Last October, the U.S. Department of Homeland Security (DHS) warned managed service providers (MSPs) and their MSSP cousins about cyber gangsters creeping unnoticed into their customers’ networks. DHS strongly advised MSPs, MSSPs and other service providers to lock down their systems and data against supply chain attacks.
The warning wasn’t about newly discovered hacking. For more than two years, DHS’ National Cybersecurity and Communications Integration Center (NCCIC) has tracked cyber crooks using advanced persistent threat (APT) tools to break into the networks of MSPs and the infrastructure of their customers.
Island Hopping Hackers: Carbon Black Research
But the threat has ratcheted up. Now it’s got a name: “Island hopping.” A new study by endpoint security provider Carbon Black has more to say about that. Island hoppers don’t target just one organization, they also try to hit the networks of any organization in the company’s supply chain. The attack style is indicative of a menacing threat: As the defenders get better at defending so do the attackers get better at attacking.
“Cybercrime certainly isn’t basketball — the stakes are higher, your jump shot doesn’t matter — and yet the principle remains the same. As incident response (IR) teams and their vendors raise the defensive bar, adversaries adapt in kind,” Carbon Black’s third Global Incident Response Threat Report said.
According to the report, which surveyed 40 of the company’s incident response customers, hackers are increasingly using island hopping as a counter tactic to move laterally within a network. Carbon Black called it the new normal. So threatening is the attack type that Tom Kellermann, Carbon Black’s chief security officer, said it signals a cyber crime wave gaining in potency. “Attackers are fighting back. They have no desire to leave the environment. And they don’t just want to rob you and those along your supply chain. In the parlance of the dark web, attackers these days want to ‘own’ your entire system,” he said.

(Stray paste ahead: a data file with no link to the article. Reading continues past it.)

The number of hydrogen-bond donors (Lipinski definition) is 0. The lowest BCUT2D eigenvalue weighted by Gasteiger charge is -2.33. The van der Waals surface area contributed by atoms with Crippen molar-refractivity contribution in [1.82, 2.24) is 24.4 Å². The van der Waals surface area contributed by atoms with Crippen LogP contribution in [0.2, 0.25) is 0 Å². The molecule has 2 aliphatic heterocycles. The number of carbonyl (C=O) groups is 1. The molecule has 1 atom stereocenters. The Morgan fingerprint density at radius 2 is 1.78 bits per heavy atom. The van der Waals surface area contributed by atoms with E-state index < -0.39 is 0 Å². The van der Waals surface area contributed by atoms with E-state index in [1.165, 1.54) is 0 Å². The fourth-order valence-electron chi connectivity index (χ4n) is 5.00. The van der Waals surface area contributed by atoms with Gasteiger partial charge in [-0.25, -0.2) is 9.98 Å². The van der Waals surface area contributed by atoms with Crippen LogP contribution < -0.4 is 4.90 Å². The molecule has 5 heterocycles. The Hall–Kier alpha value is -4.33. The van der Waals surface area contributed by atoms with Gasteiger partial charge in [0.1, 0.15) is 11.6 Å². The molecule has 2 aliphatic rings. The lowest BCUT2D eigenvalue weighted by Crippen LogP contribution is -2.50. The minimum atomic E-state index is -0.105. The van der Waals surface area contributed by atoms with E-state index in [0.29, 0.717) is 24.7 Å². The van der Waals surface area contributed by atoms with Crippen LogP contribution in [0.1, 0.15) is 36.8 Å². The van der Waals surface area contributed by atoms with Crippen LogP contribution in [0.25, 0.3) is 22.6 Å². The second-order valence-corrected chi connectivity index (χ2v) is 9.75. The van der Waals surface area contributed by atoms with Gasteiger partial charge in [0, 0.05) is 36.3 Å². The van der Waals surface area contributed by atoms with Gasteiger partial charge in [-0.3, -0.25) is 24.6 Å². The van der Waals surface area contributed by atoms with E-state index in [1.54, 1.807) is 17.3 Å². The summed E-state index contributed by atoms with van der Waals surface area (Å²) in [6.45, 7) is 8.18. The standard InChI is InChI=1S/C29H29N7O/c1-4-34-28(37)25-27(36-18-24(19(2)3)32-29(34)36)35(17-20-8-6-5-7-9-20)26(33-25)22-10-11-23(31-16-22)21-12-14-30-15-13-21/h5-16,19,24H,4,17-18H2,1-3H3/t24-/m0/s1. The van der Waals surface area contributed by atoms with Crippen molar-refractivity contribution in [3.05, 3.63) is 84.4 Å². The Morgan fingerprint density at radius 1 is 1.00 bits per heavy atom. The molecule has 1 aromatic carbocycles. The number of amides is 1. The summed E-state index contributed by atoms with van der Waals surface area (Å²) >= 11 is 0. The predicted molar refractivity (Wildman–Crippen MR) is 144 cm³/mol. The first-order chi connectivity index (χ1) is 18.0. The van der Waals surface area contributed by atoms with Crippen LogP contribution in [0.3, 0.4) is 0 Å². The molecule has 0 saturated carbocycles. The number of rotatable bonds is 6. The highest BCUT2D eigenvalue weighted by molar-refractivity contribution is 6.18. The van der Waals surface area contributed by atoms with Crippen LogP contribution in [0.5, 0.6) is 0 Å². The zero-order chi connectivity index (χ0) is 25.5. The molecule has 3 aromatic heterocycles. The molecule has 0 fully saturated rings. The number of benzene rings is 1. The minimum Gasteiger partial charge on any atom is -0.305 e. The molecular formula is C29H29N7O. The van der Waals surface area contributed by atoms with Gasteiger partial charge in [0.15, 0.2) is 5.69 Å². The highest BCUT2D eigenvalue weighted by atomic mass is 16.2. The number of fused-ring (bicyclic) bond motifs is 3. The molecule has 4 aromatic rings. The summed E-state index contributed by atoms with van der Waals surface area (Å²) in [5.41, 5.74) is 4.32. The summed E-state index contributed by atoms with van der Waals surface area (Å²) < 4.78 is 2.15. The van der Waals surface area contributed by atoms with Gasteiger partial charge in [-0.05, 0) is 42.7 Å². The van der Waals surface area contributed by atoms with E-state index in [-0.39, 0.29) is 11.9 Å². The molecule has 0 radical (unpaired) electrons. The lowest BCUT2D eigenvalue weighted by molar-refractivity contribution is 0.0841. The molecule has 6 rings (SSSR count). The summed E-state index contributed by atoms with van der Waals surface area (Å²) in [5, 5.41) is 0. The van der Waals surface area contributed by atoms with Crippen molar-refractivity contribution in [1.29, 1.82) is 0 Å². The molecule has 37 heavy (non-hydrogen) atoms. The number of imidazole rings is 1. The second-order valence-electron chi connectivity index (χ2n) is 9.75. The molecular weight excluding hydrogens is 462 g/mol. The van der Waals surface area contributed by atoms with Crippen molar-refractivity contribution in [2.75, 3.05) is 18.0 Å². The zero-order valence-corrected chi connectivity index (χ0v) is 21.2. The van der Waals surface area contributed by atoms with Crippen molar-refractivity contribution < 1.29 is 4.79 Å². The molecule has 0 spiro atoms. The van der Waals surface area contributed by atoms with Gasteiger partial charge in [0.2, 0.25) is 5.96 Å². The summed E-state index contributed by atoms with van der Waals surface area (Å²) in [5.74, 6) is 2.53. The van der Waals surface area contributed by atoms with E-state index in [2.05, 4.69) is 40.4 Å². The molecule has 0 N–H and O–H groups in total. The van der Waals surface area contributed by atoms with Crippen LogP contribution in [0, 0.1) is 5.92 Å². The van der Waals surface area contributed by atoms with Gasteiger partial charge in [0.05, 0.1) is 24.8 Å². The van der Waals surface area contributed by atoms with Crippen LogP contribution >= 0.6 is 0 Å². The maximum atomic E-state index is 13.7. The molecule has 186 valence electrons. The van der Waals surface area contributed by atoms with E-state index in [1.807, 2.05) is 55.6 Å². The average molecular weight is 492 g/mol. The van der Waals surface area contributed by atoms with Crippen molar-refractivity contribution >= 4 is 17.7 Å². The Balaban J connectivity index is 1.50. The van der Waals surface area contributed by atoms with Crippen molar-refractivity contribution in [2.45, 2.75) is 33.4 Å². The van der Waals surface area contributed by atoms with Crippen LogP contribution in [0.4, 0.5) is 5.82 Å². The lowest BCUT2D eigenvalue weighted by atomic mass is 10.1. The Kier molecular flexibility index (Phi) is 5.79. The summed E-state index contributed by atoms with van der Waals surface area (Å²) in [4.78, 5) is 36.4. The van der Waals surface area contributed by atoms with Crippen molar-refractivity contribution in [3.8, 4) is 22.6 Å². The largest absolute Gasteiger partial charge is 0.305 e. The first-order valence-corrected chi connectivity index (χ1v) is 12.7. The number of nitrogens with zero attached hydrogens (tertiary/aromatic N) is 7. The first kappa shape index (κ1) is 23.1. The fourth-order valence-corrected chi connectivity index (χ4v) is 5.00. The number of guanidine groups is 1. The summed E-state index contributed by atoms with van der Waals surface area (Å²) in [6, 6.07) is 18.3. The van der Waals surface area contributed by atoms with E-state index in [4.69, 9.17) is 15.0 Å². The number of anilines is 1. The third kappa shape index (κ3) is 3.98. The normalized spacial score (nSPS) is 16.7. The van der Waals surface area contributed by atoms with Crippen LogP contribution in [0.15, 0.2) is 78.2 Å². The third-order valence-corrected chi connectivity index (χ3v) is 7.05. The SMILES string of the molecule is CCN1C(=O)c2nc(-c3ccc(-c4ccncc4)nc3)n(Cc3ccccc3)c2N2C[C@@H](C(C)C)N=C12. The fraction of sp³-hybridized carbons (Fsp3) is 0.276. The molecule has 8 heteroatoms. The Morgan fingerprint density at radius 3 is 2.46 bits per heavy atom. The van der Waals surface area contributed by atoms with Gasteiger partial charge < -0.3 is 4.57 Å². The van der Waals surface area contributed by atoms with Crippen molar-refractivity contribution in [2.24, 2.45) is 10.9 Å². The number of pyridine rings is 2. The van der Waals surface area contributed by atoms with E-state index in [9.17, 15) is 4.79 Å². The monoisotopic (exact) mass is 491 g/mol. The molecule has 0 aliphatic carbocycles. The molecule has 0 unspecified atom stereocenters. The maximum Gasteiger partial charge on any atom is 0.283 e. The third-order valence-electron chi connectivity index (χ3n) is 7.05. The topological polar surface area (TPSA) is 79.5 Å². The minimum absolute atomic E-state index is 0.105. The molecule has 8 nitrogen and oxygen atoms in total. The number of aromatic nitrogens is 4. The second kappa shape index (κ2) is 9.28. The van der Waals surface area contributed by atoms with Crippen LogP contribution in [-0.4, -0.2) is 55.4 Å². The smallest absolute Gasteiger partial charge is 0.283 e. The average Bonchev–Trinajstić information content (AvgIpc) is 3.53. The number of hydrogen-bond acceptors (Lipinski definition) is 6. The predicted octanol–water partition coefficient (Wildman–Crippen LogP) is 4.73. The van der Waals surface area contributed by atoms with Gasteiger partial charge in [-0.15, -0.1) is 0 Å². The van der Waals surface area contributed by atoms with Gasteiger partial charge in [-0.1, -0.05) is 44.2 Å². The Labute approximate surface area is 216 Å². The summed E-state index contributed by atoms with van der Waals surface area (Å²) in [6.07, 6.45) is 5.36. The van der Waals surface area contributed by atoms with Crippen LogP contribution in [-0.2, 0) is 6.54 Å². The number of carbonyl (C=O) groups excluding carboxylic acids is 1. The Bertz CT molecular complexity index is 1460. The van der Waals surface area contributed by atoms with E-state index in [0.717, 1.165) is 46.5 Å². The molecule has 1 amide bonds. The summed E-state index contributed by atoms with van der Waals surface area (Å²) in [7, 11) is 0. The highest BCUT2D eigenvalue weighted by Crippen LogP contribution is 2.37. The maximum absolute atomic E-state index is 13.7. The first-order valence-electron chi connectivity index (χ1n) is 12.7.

Carbon Black Research Findings
Carbon Black’s Thomas Brittain
Here are some of the study’s findings:
50% of surveyed attacks leverage island hopping, meaning attackers are not only after a network, but also the supply chains.
56% of respondents encountered counter-incident response incidents in the past 90 days.
70% of all attacks now involve attempts at lateral movement as attackers take advantage of new vulnerabilities and native operating system tools to move around a network.
31% of targeted victims now experience destructive attacks, a byproduct of attackers gaining better and more prolonged access to targets’ environments.
In the past 90 days, nearly 70% of all respondents saw attacks on the financial industry, followed by healthcare (61%) and manufacturing (59%, up from 41% in the previous report).
In Carbon Black’s view, island hopping preys on an organization’s lack of visibility into the network. Roughly 44 percent of respondents named it the top barrier to incident response. “More often than not, the adversary is going after the weakest link in the supply chain to get to their actual target,” said Thomas Brittain, who heads Carbon Black’s IR partner program. “Businesses need to be mindful of companies they’re working closely with and ensure that those companies are doing due diligence around cybersecurity as well.”